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Using Tags

This section describes how a JSP page uses tags and introduces the different types of tags.

To use a tag, a page author must do two things:

Declaring Tag Libraries

You declare that a JSP page will use tags defined in a tag library by including a taglib directive in the page before any custom tag is used:

<%@ taglib uri="/WEB-INF/template.tld" prefix="tt" %> 

The uri attribute refers to a URI that uniquely identifies the tag library descriptor (TLD), described in Tag Library Descriptors. This URI can be direct or indirect. The prefix attribute defines the prefix that distinguishes tags defined by a given tag library from those provided by other tag libraries.

Tag library descriptor file names must have the extension .tld. TLD files are stored in the WEB-INF directory of the WAR or in a subdirectory of WEB-INF. You can reference a TLD directly and indirectly.

The following taglib directive directly references a TLD filename:

<%@ taglib uri="/WEB-INF/template.tld" prefix="tt" %> 

You can also directory reference a TLD by referencing the library in which the TLD is contained:

<%@ taglib uri="/WEB-INF/lib/template.jar" prefix="tt" %> 

This taglib directive uses a short logical name to indirectly reference the TLD:

<%@ taglib uri="/template" prefix="tt" %>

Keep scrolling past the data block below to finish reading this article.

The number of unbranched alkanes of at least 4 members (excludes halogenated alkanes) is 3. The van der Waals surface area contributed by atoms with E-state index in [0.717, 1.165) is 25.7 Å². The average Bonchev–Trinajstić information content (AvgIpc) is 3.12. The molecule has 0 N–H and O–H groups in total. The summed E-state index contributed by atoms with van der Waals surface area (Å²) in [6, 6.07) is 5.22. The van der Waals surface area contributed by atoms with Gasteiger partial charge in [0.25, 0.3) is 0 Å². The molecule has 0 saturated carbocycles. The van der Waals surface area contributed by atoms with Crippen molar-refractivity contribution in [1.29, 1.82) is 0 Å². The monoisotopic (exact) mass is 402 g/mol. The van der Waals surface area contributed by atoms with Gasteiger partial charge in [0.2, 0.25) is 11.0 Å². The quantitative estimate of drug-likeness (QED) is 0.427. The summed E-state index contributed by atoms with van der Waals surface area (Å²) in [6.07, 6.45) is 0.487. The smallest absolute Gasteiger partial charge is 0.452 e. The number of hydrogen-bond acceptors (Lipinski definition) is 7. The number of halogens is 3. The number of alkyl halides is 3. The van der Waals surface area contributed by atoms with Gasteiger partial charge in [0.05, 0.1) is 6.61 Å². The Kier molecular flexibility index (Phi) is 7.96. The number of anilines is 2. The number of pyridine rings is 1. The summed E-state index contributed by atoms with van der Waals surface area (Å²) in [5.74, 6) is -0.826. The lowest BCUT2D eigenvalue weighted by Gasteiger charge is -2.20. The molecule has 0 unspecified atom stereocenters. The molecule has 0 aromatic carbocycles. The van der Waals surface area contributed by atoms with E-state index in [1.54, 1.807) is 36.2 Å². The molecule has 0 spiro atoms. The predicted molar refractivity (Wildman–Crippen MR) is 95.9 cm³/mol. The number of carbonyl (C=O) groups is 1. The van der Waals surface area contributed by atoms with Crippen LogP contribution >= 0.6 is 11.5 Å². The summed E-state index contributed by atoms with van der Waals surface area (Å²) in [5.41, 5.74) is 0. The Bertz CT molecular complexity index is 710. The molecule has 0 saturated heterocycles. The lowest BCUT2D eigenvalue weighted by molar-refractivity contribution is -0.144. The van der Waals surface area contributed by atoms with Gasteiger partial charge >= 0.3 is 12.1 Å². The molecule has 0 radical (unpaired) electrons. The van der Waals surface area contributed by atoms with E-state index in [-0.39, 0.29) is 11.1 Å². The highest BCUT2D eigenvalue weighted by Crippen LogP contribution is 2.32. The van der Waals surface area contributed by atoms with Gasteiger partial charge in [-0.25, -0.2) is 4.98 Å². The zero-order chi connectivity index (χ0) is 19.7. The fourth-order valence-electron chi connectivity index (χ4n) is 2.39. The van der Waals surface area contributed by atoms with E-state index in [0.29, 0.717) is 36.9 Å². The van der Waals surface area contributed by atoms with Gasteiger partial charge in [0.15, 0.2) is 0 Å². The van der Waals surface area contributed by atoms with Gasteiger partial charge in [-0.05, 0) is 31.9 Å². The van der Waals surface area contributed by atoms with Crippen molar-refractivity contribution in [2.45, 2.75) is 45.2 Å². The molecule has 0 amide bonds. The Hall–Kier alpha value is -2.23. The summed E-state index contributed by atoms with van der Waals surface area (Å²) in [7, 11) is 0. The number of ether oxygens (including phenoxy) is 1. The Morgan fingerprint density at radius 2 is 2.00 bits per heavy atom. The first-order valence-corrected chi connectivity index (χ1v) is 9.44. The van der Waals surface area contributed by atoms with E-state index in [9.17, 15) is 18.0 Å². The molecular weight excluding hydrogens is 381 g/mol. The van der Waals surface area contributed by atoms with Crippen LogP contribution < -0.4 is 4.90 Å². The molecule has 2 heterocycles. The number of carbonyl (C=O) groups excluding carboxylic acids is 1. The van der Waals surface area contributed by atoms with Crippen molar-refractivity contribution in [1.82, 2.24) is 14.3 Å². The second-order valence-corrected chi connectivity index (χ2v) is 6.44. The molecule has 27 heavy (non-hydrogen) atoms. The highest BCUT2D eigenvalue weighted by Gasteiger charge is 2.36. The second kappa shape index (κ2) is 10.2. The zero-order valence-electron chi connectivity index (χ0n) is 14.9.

You map a logical name to an absolute location in the Web application deployment descriptor. To map the logical name /template to the absolute location /WEB-INF/template.tld, you add a tag library element to web.xml.

You can also reference a TLD in a taglib directive with an absolute URI:

<%@ taglib uri="http://java.sun.com/jstl/core" prefix="c" %> 

This directive references the JSTL core tag library discussed in Chapter 6. When you use an absolute URI, you do not have to add the taglib element to web.xml; the JSP container automatically locates the TLD inside the JSTL library implementation.

Making the Tag Library Implementation Available

A tag library implementation can be made available to a Web application in two basic ways. The classes implementing the tag handlers can be stored in an unpacked form in the WEB-INF/classes subdirectory of the Web application. Alternatively, if the library is distributed as a JAR, it is stored the WEB-INF/lib directory of the Web application.

Types of Tags

JSP custom tags are written using XML syntax. They have a start tag and end tag, and possibly a body:

<tt:tag>
  body
</tt:tag> 

A custom tag with no body is expressed as follows:

<tt:tag /> 

Simple Tags

A simple tag contains no body and no attributes:

<tt:simple /> 

Tags with Attributes

A custom tag can have attributes. Attributes are listed in the start tag and have the syntax attr="value". Attribute values serve to customize the behavior of a custom tag just as parameters are used to customize the behavior of a method. You specify the types of a tag's attributes in a tag library descriptor, (see Tags with Attributes).

You can set an attribute value from a String constant or a runtime expression. The conversion process between the constants and runtime expressions and attribute types follows the rules described for JavaBeans component properties in Setting JavaBeans Component Properties.

The attributes of the Struts logic:present tag determine whether the body of the tag is evaluated. In the following example, an attribute specifies a request parameter named Clear: